There is no scarcity of data, predictions, or opinions about social media trends. But it can be hard to sift through the endless white papers, reports, studies, and commentary to uncover the most significant social media usage statistics, compare any contradicting results, and come up with actionable insights and next steps.
Thankfully, we’ve done just that for you.
Take a look at these ten current statistics from reputable sources (Pew Research, Statista, eMarketer, and more) and the implications of each for your social media strategy today. Some of them might not be surprising, and many are consistent with the direction of past usage trends. But they’re all recent and relevant.
To start it off, here’s one to boost your confidence in the promise of social media marketing: In 2017, social media exceeded marketers’ expectations for performance by eight percent—the biggest gap between expected and actual effectiveness of any other marketing effort.
Now, let’s get into the usage details:
That’s 3,196 billion people to be exact, up 13 percent since 2017. And in the United States, there are 230 million monthly active social media users, 71 percent of the total population.
This penetration is proof that social media usage is on the rise all around the world, but is 58 percent away from saturation. Social media hasn’t maxed out its potential audience, and people will keep on converting along with the growth of smartphone ownership and Internet access.
While each social media network will have its own usage ups and downs, you can be confident that the global community of social media users will just get bigger. Your own audience probably isn’t saturated yet, either. So continue to invest in both organic and paid tactics to gain followers, in addition to engaging your current ones.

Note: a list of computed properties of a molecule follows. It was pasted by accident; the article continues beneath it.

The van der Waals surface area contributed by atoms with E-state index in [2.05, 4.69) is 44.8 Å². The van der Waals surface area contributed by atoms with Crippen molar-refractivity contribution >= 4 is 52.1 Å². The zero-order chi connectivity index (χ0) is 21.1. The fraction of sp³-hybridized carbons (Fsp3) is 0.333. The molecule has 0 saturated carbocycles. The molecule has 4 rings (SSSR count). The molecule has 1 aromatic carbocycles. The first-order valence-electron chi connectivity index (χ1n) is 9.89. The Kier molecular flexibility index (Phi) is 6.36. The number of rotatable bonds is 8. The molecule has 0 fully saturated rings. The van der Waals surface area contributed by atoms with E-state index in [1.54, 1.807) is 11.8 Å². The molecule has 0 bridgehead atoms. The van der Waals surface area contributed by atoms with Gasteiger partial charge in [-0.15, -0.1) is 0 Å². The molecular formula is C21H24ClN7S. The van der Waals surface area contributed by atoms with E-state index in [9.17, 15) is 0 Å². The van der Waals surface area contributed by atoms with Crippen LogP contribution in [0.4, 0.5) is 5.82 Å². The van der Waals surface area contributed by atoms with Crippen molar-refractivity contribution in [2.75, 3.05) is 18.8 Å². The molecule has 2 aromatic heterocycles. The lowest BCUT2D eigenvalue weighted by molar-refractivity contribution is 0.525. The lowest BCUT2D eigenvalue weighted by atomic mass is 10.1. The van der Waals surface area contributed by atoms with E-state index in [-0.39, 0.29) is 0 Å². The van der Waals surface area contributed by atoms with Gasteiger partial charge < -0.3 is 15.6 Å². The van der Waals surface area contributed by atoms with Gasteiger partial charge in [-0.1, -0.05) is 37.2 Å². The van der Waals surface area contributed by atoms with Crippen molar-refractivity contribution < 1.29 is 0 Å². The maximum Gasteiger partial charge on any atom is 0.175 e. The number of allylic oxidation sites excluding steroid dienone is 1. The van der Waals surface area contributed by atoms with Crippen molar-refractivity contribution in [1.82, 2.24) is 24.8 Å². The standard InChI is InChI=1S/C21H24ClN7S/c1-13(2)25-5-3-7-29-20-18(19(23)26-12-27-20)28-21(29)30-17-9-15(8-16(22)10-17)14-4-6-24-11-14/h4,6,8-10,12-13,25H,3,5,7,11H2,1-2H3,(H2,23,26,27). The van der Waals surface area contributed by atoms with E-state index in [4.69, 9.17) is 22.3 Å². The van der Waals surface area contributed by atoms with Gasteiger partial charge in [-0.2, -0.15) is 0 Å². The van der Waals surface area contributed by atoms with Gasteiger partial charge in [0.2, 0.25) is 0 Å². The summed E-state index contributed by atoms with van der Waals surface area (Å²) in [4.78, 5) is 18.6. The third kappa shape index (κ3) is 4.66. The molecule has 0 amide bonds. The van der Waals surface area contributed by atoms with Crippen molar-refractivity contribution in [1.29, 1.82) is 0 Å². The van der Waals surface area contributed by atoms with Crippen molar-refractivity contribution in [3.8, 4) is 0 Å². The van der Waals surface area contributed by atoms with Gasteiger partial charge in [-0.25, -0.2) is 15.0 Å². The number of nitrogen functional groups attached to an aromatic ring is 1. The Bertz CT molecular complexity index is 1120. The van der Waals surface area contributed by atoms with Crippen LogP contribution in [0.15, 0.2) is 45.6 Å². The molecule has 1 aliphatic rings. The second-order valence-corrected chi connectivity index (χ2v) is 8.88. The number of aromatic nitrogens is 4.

Source: We Are Social
When added up, it turns into one million new social media users every day—whoa. The granularity of this statistic is further evidence of the potential of social media marketing.
Just as the three billion monthly users means social media is far from a stale marketing channel, 11 new users per second really puts the growth into perspective. How many people have started exploring Instagram or browsing Facebook for the very first time, even since you started reading this article?
And as they stumble across your own social media channels, will it be a good first impression? Welcome them warmly with a cohesive and creative content strategy.
Source: We Are Social
Nine in ten social media users opt for mobile browsing. Web traffic trends have been going in the direction of mobile for quite some time. But it’s clear, now more than ever, that mobile optimization is nonnegotiable.
And beyond the mobile experience, create social media content for mobile over desktop. Get as tactical as the image sizes, design ratios, character count, device dimensions, and call-to-action copy. These details can make all the difference for small-screen consumption.
Source: We Are Social
Just another reason to always optimize for mobile. Taking up the vast majority of time spent using social media, mobile devices dictate the user experience.
This app dominance isn’t groundbreaking. Especially when it comes to social media, the in-app experience is (or should be) much better than the mobile browser experience. Test your content in-app as well as in mobile browser previews.
Source: App Annie
Image attribution: Luke van Zyl
What do they all have in common? These three social media networks are each big on photo, video, and live content. Other networks similarly support visual, video, and real-time content, but these are the most mature. Facebook, Instagram, and Snapchat also focus heavily on the mobile experience (which brings us back to statistics three and four above).